China's foreign trade did surprisingly well in April due to more central policy support and exports to developed markets.
Exports went up 0.9 percent year on year to 188.54 billion U.S. dollars, imports were up 0.8 percent to 170.09 billion U.S. dollars and total foreign trade volume increased 0.8 percent to 358.63 billion U.S. dollars, the General Administration of Customs (GAC) said.
Trade balance surplus stood at 18.45 billion U.S. dollars in April, up 1.8 percent year on year.
Yuan-denominated customs data offered a different picture, showing exports dropping 1.4 percent to 1.16 trillion yuan and imports losing 1.3 percent to 1.04 trillion yuan.
GAC spokesman Zheng Yuesheng explained that the yuan-dollar conversion is based on an exchange rate determined by the forex regulator for statistical purposes, with monthly changes leading to different results in the two currencies. Over 80 percent of the customs declarations were U.S. dollar-denominated, converted to yuan.
Observers and analysts will, over time, get used to thinking about China's external trade data in yuan terms, according to Louis Kuijs, an economist with the Royal Bank of Scotland.
This year's January trade figures were the first use of the yuan, rather than talking purely in terms of U.S. dollars.
"In our view, this is in line with the internationalization of the yuan, and what we see in other large economies," noted Kuijs.
Export growth for the same period last year was inflated due to over-invoicing, which distorted trade numbers and, at the time, was a bet on yuan appreciation. Authorities have since clamped down on over-invoicing, and the yuan has depreciated by nearly 3.5 percent this year.
"Previous over-invoicing has made export growth in early 2014 look significantly worse than it really was", noted Kuijs. Bank of America Merrill Lynch (BAML) calculated actual export growth of around 10 percent in April, adjusted for distortion.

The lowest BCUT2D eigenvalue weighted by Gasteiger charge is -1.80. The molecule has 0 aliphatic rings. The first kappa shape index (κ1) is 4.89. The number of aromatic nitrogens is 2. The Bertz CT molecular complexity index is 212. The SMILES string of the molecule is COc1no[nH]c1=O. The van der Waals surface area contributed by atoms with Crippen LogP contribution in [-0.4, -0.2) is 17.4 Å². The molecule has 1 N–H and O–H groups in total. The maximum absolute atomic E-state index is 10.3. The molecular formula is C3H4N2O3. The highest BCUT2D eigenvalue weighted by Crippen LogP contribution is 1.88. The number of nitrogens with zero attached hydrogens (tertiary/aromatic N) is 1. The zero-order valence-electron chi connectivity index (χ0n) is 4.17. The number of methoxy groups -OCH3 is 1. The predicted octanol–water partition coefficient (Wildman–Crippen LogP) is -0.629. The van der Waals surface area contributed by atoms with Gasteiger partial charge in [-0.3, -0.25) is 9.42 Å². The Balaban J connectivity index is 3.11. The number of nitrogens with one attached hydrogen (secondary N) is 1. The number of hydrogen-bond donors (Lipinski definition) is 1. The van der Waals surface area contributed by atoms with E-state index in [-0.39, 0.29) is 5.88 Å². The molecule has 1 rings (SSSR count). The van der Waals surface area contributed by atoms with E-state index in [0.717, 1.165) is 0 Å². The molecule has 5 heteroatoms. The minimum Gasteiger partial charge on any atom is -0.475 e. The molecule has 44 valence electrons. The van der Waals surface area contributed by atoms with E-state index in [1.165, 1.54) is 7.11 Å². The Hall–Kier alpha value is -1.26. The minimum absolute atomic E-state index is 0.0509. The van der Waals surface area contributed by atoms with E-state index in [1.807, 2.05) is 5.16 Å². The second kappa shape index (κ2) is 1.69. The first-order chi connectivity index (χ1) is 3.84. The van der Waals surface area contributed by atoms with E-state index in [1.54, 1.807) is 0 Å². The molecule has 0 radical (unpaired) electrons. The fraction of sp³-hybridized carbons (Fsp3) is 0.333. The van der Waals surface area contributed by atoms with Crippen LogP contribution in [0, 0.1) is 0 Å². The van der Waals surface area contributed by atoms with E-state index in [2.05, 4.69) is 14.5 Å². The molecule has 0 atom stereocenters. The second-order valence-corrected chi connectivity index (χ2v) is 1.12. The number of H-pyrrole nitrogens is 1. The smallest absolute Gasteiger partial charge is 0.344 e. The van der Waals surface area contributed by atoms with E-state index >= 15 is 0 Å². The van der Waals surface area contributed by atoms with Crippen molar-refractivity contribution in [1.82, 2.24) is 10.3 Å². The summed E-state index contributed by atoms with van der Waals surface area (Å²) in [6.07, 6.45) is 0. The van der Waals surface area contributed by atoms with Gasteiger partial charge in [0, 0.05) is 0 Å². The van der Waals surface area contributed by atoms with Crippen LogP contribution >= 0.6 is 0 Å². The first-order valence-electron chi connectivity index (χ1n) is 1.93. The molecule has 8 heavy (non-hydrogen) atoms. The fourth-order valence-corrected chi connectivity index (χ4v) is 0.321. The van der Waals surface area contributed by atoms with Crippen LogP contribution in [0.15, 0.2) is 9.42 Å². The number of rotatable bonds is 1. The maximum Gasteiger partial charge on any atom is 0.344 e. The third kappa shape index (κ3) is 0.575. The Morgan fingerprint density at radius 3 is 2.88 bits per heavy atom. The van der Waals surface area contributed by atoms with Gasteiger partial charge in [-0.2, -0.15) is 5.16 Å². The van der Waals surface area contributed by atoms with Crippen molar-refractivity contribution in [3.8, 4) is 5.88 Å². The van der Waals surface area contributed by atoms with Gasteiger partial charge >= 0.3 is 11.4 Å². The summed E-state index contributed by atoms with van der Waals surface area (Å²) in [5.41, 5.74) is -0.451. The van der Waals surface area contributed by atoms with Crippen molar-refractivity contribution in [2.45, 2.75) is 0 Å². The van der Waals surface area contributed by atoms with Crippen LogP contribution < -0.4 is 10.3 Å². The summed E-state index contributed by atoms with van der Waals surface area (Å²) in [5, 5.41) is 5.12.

China's numbers follow strong trade data from the Republic of Korea and Taiwan, two neighboring export oriented economies, suggesting an acceleration of global demand. Taiwan on Wednesday reported a 6.2 percent year on year growth for April, more than three times growth in March. South Korea's exports rose 9 percent in April - the most in 15 months - from 5.1 percent in March.
Taken together, Asia's imports are improving, because "better than expected export growth is supported by better export demand in the developed market", according to BAML research.
Thursday's GAC data revealed that the first four months saw a year on year decline of 0.5 percent in foreign trade volume to 1.32 trillion U.S. dollars, according to the GAC data.
Long Guoqiang, economist with the Development Research Center of the State Council, said the April foreign trade figures rebounded through policy support and improving exports to major countries.
Trade with the EU, the U.S., Japan and ASEAN rose 8.5 percent, 2.4 percent, 1.6 percent and 1.2 percent respectively in the first four months.
Trade between with emerging markets has been hit by financial turbulence since the second half of 2013 and needs to become more efficient, adding more value as more developing countries strive for export oriented development.
Haibin Zhu, Chief Economist with J.P. Morgan China, agreed that shipments to developed markets, especially the U.S. and Europe, led the rise in April exports.
He forecast that a constructive global growth picture in coming quarters will support gradual improvement in China's exports.